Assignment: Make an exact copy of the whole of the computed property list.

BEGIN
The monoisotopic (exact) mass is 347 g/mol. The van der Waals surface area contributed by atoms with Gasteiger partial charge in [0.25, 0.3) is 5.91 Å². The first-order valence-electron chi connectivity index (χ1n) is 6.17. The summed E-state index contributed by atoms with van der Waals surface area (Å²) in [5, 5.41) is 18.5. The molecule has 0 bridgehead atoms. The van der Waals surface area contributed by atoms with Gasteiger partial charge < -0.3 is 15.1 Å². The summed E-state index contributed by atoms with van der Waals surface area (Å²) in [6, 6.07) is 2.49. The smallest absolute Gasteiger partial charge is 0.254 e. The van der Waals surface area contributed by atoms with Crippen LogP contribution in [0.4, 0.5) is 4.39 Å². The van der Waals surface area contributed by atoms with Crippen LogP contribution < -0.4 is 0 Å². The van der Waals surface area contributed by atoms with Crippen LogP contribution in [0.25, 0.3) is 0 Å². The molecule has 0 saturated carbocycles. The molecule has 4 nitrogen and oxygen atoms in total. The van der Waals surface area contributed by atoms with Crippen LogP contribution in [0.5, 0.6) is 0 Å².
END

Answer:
The monoisotopic (exact) mass is 347 g/mol. The van der Waals surface area contributed by atoms with Gasteiger partial charge in [0.25, 0.3) is 5.91 Å². The first-order valence-electron chi connectivity index (χ1n) is 6.17. The summed E-state index contributed by atoms with van der Waals surface area (Å²) in [5, 5.41) is 18.5. The molecule has 0 bridgehead atoms. The van der Waals surface area contributed by atoms with Gasteiger partial charge < -0.3 is 15.1 Å². The summed E-state index contributed by atoms with van der Waals surface area (Å²) in [6, 6.07) is 2.49. The smallest absolute Gasteiger partial charge is 0.254 e. The van der Waals surface area contributed by atoms with Crippen LogP contribution in [0.4, 0.5) is 4.39 Å². The van der Waals surface area contributed by atoms with Crippen LogP contribution < -0.4 is 0 Å². The van der Waals surface area contributed by atoms with Crippen LogP contribution in [0.25, 0.3) is 0 Å². The molecule has 0 saturated carbocycles. The molecule has 4 nitrogen and oxygen atoms in total. The van der Waals surface area contributed by atoms with Crippen LogP contribution in [0.5, 0.6) is 0 Å².